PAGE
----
A constant range bar chart is like a candle chart, only the candles don't close after a certain amount of time (i.e. 30 min, 4 hours), but after a certain range (i.e. 5 ticks) has been crossed. So if you don't have a lot of up or down movement during a long period of time, no new candles are created. A bit like Kase bars or momentum bars:

Ticks on the left, Constant Range Bars on the right

If you have tick data, and you want to create a constant range bar chart from that, which criterion/method/formula will result in the range bar chart that is the most trending/persistent/smooth? By persistent I mean that up bars are generally followed by another up bar and down bars are generally followed by another down bar. It's probably related to some measure of volatility and some local price "structure" measurement.. Or comparing the range over 1 window to the range over a window of different length or something.. Thanks for your suggestion.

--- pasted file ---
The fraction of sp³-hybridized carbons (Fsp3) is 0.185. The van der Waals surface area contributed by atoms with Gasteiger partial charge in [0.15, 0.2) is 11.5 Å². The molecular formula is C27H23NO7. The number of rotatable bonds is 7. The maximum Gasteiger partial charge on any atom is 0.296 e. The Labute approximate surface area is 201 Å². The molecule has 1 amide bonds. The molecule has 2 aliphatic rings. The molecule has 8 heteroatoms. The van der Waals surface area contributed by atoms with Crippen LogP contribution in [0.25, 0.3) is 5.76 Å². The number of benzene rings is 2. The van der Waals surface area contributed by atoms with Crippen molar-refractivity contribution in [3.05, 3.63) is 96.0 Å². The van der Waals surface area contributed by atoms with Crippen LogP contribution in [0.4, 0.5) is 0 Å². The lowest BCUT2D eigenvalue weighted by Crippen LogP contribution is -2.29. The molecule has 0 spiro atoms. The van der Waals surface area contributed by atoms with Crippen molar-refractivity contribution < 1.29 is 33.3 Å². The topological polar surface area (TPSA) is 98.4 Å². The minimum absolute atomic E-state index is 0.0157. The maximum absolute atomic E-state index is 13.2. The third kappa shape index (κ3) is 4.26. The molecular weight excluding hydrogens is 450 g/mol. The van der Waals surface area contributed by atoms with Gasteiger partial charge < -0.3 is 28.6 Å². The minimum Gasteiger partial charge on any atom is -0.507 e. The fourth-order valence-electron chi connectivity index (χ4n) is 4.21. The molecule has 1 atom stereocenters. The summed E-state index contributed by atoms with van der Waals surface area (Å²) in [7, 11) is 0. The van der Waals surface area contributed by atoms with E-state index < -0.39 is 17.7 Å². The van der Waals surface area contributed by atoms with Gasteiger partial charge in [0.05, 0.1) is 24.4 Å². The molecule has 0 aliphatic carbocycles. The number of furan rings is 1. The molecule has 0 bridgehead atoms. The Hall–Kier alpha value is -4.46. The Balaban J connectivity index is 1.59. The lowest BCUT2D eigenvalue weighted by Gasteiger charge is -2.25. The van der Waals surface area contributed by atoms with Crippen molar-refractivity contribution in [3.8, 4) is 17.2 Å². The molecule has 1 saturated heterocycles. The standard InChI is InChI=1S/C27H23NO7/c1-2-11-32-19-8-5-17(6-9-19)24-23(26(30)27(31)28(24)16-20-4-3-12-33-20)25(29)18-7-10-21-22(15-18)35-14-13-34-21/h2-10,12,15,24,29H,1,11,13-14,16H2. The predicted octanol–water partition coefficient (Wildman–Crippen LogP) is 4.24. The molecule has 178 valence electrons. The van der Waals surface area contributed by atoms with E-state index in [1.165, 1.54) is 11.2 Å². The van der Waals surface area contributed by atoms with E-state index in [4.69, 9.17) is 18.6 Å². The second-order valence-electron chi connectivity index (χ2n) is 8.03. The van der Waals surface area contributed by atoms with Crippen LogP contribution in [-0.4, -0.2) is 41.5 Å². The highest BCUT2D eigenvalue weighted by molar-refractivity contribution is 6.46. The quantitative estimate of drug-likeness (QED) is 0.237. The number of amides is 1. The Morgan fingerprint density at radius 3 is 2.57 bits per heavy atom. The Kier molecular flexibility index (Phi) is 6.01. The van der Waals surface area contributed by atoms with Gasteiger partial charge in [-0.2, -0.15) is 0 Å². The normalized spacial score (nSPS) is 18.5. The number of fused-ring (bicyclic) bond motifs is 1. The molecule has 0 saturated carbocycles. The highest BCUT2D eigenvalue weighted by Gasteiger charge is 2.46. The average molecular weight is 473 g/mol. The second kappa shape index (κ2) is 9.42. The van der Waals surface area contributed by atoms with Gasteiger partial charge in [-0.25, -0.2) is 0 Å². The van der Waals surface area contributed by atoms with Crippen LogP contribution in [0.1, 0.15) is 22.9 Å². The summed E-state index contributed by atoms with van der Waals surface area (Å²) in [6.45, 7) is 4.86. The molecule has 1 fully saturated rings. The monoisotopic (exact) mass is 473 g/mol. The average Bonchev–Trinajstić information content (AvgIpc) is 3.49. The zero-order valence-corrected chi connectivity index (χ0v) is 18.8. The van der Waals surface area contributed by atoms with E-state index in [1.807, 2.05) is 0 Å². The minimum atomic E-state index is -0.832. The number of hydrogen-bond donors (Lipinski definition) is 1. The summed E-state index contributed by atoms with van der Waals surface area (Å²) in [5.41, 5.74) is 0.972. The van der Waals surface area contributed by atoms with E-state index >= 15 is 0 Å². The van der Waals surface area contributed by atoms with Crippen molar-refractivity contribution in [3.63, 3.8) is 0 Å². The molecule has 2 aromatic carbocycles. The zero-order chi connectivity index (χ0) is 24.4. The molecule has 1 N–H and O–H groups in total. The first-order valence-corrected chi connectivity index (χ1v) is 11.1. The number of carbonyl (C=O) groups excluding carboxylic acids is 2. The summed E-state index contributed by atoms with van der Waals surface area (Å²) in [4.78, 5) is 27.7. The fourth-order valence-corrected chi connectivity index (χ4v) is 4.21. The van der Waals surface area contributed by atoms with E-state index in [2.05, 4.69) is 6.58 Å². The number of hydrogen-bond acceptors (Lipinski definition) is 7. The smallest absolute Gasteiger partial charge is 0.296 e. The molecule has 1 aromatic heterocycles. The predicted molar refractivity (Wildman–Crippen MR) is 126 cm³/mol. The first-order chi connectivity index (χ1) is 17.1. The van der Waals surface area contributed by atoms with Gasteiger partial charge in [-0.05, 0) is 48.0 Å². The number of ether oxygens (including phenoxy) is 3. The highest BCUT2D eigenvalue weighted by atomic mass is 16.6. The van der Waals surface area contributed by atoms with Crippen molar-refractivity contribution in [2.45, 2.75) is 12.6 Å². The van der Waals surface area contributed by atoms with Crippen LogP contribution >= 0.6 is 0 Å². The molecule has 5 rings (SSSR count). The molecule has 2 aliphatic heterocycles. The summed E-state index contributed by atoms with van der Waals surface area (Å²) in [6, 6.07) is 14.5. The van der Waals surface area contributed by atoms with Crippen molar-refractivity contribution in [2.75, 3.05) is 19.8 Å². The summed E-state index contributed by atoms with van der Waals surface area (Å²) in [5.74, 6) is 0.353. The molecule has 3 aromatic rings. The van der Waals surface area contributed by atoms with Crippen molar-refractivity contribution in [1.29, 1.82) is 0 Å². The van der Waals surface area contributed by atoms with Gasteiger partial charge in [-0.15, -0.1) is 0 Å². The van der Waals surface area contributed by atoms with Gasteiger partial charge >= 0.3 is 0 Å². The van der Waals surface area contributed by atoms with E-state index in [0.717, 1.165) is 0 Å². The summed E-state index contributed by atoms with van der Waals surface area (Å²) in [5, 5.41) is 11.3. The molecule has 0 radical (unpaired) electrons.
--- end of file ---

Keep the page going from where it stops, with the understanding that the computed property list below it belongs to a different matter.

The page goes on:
Ideally it should work in real time.

  • $\begingroup$ Wouldn't that imply that the bar directions are strongly correlated for some range? $\endgroup$ – Bob Jansen Aug 4 '14 at 20:17
  • $\begingroup$ Why you call it "constant range bar", isn't it "constant volume bar"? $\endgroup$ – Alexander Didenko Aug 5 '14 at 4:47
  • $\begingroup$ @ Alexander: Because there is a difference. A constant volume bar closes after a certain number of contracts have been traded (i.e. 1000), a constant range bar closes after price has covered a certain range (i.e. 10 pips in forex), regardless of volume. $\endgroup$ – MisterH Aug 5 '14 at 6:40

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